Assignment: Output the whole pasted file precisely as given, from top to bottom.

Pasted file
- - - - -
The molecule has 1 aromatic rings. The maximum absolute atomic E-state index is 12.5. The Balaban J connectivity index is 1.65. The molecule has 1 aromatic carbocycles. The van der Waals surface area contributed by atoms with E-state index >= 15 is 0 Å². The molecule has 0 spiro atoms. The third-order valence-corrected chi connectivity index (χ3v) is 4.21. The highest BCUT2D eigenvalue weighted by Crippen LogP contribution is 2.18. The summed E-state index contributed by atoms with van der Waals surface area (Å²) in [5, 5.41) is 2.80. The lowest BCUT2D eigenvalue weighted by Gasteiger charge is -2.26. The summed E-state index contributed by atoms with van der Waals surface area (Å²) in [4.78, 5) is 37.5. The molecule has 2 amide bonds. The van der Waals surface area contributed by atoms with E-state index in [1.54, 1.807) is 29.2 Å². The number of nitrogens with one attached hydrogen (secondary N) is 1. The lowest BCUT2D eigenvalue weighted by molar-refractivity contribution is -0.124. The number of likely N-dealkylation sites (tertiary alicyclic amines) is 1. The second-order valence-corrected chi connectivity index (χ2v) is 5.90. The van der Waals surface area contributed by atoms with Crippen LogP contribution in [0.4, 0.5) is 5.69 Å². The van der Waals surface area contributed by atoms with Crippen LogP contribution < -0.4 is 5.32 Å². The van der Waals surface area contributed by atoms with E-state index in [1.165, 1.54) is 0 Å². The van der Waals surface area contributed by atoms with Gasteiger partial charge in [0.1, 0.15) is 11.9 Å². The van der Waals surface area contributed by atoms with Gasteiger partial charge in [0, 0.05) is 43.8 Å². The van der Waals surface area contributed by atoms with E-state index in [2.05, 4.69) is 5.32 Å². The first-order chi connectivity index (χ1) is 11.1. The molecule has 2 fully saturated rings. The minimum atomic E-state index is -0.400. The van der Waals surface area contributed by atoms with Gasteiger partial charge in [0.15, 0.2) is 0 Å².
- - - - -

The molecule has 1 aromatic rings. The maximum absolute atomic E-state index is 12.5. The Balaban J connectivity index is 1.65. The molecule has 1 aromatic carbocycles. The van der Waals surface area contributed by atoms with E-state index >= 15 is 0 Å². The molecule has 0 spiro atoms. The third-order valence-corrected chi connectivity index (χ3v) is 4.21. The highest BCUT2D eigenvalue weighted by Crippen LogP contribution is 2.18. The summed E-state index contributed by atoms with van der Waals surface area (Å²) in [5, 5.41) is 2.80. The lowest BCUT2D eigenvalue weighted by Gasteiger charge is -2.26. The summed E-state index contributed by atoms with van der Waals surface area (Å²) in [4.78, 5) is 37.5. The molecule has 2 amide bonds. The van der Waals surface area contributed by atoms with E-state index in [1.54, 1.807) is 29.2 Å². The number of nitrogens with one attached hydrogen (secondary N) is 1. The lowest BCUT2D eigenvalue weighted by molar-refractivity contribution is -0.124. The number of likely N-dealkylation sites (tertiary alicyclic amines) is 1. The second-order valence-corrected chi connectivity index (χ2v) is 5.90. The van der Waals surface area contributed by atoms with Crippen LogP contribution in [0.4, 0.5) is 5.69 Å². The van der Waals surface area contributed by atoms with Crippen LogP contribution < -0.4 is 5.32 Å². The van der Waals surface area contributed by atoms with E-state index in [1.165, 1.54) is 0 Å². The van der Waals surface area contributed by atoms with Gasteiger partial charge in [0.1, 0.15) is 11.9 Å². The van der Waals surface area contributed by atoms with Gasteiger partial charge in [0, 0.05) is 43.8 Å². The van der Waals surface area contributed by atoms with E-state index in [2.05, 4.69) is 5.32 Å². The first-order chi connectivity index (χ1) is 11.1. The molecule has 2 fully saturated rings. The minimum atomic E-state index is -0.400. The van der Waals surface area contributed by atoms with Gasteiger partial charge in [0.15, 0.2) is 0 Å².